New Speakers, 3D Glasses, Audio Connections

Upgrade and Downsize
I have a Yamaha RX-V663 AVR, Sony BDP-S350 Blu-ray player, Sony KDL-46W4100 TV, DirecTV HD DVR, and Apple TV. My current speaker setup (Yamaha boxed set) includes three in front, four surrounds, and one subwoofer. The subwoofer has died, so I figure this would be a good time to change out some speakers as well; in particular, I'd love to eliminate some speakers. My budget is around $400 or a bit higher.

Donald Cox

Replacing a 7.1 speaker system with a 5.1 system is the best way to reduce the number of speakers, and it still provides good surround sound. If you can stretch your budget to $600, I recommend the Wharfedale Achromatic WA-S1 speaker system, reviewed here at HomeTheater.com. This is the lowest-cost recommended speaker system in our Buyer's Guide, and I'm sure it would serve you well.

How Stupid Can the CE Industry Be?
Will one manufacturer’s active-shutter 3D glasses work with another manufacturer’s display? For example, will Panasonic's glasses work with a Samsung 3D TV? And how does the source device—e.g., a 3D Blu-ray player—figure into the equation? Does the source device produce the alternating images that are simply reproduced by a dumb display, or does the display have a role in the 3D image processing?

Carl Slagle

Sadly, each manufacturer's active-shutter glasses are incompatible with other manufacturers' TVs, so in your example, Panasonic's glasses will not work with a Samsung 3D TV. This monumentally stupid situation is one reason that 3D TVs are not selling as well as many had hoped. The Consumer Electronics Association is working on a universal standard for active-glasses synchronization, and several companies, such as Xpand and Monster, offer universal glasses, but they can't take into account the slightly different color-correction factors required by different 3D TVs.

The source device (3D Blu-ray player, 3D TV receiver) does not produce alternating images that are simply reproduced by a dumb display. Instead, these devices encode the 3D information in one of several standard ways and send that info to the display via HDMI. The display must be able to decode the signal into the left and right images, and virtually all 3D displays can handle all the standard 3D codecs.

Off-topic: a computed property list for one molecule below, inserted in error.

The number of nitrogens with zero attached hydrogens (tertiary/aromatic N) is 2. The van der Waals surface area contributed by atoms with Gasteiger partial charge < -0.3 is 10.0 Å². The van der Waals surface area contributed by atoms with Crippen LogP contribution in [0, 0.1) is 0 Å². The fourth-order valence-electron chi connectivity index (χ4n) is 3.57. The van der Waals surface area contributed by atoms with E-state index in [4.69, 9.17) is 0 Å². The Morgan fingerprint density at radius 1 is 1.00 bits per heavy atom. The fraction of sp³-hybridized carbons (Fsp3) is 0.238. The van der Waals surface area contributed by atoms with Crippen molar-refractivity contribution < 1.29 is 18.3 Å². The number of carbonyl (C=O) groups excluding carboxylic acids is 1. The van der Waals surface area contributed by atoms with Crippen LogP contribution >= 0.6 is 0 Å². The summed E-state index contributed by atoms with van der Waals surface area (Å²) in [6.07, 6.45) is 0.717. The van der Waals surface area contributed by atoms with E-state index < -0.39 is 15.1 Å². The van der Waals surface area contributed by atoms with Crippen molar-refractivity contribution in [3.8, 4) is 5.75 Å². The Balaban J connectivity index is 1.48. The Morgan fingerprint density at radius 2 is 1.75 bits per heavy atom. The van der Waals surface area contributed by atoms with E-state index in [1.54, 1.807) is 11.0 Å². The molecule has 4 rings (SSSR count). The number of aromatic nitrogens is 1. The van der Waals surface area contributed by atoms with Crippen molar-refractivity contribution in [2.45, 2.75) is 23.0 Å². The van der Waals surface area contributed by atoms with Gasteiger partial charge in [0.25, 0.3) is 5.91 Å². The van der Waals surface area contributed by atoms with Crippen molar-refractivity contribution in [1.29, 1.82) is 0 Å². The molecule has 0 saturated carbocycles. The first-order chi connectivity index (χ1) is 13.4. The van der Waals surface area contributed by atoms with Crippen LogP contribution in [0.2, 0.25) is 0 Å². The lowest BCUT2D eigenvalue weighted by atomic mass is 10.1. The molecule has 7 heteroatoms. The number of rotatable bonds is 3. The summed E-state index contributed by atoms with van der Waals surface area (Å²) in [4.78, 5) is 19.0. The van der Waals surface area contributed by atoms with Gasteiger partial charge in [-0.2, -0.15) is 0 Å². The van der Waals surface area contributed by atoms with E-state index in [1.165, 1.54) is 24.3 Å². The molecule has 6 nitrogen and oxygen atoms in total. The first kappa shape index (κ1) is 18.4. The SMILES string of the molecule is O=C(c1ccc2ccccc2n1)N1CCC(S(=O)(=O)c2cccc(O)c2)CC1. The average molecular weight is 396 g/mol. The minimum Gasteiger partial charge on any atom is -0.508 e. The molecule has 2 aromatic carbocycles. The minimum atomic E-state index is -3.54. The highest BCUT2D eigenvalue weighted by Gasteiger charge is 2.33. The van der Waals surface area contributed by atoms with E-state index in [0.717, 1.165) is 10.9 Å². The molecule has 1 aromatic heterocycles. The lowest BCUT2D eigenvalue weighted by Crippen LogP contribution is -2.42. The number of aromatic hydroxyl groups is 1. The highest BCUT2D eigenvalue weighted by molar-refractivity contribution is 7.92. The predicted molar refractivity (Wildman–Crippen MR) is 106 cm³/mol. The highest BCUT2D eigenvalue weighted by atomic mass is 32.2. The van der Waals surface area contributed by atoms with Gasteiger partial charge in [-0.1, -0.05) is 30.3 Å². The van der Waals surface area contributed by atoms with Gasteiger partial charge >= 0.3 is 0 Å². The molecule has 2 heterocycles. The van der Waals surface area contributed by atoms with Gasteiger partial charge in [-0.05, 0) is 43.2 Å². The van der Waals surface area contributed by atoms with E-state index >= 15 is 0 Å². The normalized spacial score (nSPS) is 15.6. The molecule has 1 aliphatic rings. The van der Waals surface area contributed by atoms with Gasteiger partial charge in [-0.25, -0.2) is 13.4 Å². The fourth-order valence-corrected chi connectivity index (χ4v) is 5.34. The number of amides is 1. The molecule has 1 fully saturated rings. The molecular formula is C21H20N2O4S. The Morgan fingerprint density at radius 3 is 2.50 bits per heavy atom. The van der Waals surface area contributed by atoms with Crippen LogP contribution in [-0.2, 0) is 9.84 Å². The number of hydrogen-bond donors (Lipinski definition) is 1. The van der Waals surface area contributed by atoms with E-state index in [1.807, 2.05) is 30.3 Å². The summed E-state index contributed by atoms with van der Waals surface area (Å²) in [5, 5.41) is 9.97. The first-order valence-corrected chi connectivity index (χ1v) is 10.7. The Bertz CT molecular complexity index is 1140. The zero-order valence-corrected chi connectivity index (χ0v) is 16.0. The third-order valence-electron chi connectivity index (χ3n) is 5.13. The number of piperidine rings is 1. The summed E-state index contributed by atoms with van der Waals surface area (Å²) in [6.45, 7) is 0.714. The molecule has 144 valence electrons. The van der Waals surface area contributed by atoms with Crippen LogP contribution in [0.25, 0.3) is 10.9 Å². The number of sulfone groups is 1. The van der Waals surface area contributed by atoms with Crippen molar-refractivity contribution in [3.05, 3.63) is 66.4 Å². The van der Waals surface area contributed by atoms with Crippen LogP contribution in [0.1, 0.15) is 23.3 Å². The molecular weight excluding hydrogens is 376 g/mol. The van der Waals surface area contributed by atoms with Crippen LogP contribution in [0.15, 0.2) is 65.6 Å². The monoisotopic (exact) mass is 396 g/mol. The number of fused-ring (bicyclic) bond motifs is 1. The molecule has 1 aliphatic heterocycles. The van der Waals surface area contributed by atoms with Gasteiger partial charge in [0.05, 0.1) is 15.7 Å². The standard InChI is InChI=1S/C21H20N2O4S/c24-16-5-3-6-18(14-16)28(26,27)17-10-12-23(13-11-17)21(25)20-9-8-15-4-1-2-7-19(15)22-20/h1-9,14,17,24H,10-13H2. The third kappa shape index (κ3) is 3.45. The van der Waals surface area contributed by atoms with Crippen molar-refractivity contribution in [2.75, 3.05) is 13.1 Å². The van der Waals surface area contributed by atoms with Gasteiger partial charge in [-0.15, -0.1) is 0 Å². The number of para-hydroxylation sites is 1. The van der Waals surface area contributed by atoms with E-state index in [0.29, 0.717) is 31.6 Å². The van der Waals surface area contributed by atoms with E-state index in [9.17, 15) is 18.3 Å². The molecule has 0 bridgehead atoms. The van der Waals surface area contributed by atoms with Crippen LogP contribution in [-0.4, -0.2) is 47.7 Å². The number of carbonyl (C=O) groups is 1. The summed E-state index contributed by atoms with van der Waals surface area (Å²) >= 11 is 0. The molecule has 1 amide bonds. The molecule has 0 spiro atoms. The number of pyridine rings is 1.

If That's What You Really Want
I got a new Sony STR-DH810 A/V receiver, which supports the audio return channel over HDMI 1.4. However, my KDL-52XBR6 TV only supports HDMI 1.3, so there's no audio return channel from it. If I don't want to have to use my AVR every time I watch TV, what is the best option for connecting the audio? Up to now I've used separate HDMI connections from the cable box and Blu-ray player to the TV with analog L/R audio from the TV to my old stereo. My cable box, Blu-ray player, and TV all have optical audio out.

David Shorrosh

Many people don't want to have to use the AVR every time they watch TV, but I'm not one of them. The sound from just about any TV's internal speakers is so poor, I'd rather fire up the AVR every time, and a good universal remote like one of the Logitech Harmony models makes this easy.

But if you really want the option of watching TV without the AVR, I'd connect the source devices to the TV via HDMI and the TV's optical digital-audio output to the AVR. You won't hear the full benefit of any advanced codecs like DTS-HD Master Audio and Dolby TrueHD when you do engage the AVR, and the TV's optical output is probably at a fixed level, which means the TV's remote won't control the volume; you'll have to do that from the AVR.

If you have a home-theater question, please send it to scott.wilkinson@sorc.com.

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